Regimental Service No. 603075

Early Years

Theodore Schuler was born November 12, 1889, in New Hamburg. He was a clerk by trade and was not married. He was the son of Margaret and John Schuler of New Hamburg.  He was 5 ft. 3 3/4 inches tall, had a “dark” complexion, brown eyes and dark brown hair. He had a couple of moles on his back but was “fit” for service. His identified religion was “Centennial” Protestant. In addition to his father, John Schuler, it was noted that the military was to notify Miss. L. Bonair of R.R. No. 4, Elmwood, c/o H.G. Redford. This may indicate that he had a romantic interest prior to signing to serve his country?

Military Years – overview

On the date of his “attestation” (when he signed up for service), he was 26 years old. His initial placement was in the 34th Battalion and arrived in England on the S.S. California on November 11, 1915. He was transferred to the 12th Battalion at Brawslott on February 3, 1916, and moved to Shorncliffe that day where he was “taken on strength”. On April 15, 1916, he was sent “overseas” to Le Havre and taken on strength with the 14th Battalion on the 16th. On June 3rd, 1916 he was “Reported Missing”. On July 26, 1916, he was declared “Killed in Action” on June 3rd.

Military Events – 14th Battalion Royal Montreal Regiment circa June 3, 1916

The following are taken from the official War Diaries for the 14th Battalion. according to the “Intelligence Summary” for June 2nd, 1916, the “Battalion Resting. Kit inspection in the afternoon. Battalion in Divisional Reserve”, and for June 3rd, 1916, the “Battalion in Divisional Reserve and moved from HOP FACTORY to the RUE DE BOESCHEPPE.” This appears on the surface to show things were uneventful and no reason to explain why Theodore Schular was killed in action on June 3rd.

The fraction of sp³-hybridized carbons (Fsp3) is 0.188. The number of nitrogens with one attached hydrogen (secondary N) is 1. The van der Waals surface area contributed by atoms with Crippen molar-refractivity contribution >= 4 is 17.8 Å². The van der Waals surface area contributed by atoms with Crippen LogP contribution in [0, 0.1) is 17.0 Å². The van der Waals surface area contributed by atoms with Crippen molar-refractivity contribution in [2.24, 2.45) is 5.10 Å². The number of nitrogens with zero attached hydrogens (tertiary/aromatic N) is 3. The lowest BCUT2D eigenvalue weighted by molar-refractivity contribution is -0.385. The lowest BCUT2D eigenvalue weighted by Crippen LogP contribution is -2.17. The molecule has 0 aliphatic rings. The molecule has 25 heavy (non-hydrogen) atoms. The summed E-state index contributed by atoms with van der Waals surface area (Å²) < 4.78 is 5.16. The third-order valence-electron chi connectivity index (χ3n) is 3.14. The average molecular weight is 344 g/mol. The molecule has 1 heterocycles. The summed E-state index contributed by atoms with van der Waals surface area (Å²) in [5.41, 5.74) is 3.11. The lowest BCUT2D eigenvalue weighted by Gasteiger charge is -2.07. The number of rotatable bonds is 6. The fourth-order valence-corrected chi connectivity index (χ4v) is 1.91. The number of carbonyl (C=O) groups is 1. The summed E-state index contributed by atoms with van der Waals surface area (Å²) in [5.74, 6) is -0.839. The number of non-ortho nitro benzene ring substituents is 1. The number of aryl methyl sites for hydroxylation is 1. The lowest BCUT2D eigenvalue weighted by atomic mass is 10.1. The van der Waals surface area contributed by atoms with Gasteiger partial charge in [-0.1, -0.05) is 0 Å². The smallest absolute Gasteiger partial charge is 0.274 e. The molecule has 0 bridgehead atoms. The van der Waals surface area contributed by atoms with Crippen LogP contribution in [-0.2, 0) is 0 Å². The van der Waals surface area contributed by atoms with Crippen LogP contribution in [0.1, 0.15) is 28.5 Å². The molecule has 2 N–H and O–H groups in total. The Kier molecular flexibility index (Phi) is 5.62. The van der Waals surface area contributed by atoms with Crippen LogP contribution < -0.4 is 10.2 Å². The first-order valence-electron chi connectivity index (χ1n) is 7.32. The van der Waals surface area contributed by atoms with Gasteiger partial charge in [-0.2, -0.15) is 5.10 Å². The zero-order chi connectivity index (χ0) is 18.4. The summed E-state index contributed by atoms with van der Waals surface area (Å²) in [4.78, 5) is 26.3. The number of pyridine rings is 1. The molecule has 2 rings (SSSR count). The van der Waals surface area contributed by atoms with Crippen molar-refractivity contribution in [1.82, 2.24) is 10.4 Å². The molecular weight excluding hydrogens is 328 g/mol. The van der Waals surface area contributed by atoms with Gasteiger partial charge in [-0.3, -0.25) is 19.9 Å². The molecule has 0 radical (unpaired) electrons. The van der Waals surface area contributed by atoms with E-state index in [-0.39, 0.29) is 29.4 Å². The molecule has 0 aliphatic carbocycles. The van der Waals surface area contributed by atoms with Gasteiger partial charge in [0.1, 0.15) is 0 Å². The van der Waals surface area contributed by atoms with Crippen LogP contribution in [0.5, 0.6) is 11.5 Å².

The war diaries also contain further detailed descriptions of events on the night and morning of June 2 – June 3, 1916. The is a detailed narrative entitled, “Counter-Attack On Maple Copse and Observatory Ridge Positions”  which explains where Theodore was and how he was killed that night/morning.

At 7:30 p.m. of June 2nd, Brigade Headquarters ordered the whole 14th Battalion to move out to a previously decided upon rendezvous near Zillebeke by a route that had been reconnoitred and known by the Regimental Officers (“G.24.C.1C.6., G.19.B.8.10., to G.14.B.4.8. thence through H.15. to a point about H.16.C.1.1”).

They connected with the 3rd Canadian Infantry Brigade and then moved to near Zillebeke in battle formation. Each Company and Detail moved across country and into position as previously planned. It isn’t known which specific Company Theodore was in, so I don’t know exactly where he was (Kruistraat, Zillebeke Halte, Transport Farm?), but the movement of the troops was spotted by German scouts and “an intense barrage was placed over the whole district through which the remainder of the battalion had to pass”. Machine gun companies were sent to positions (Maple Copse, right flank, Observatory Ridge) to “cover” the troops and were ready by 2:45 A.M. of June 3rd.

Bombers were sent ahead to prepare for the advance, a Regimental aid-post was set up at Valley Farm and stretcher-bearers searched the ground for wounded. When the Battalion was set up in position in battle formation at Zillebeke Halte, Major McCombe at Brigade headquarters ordered,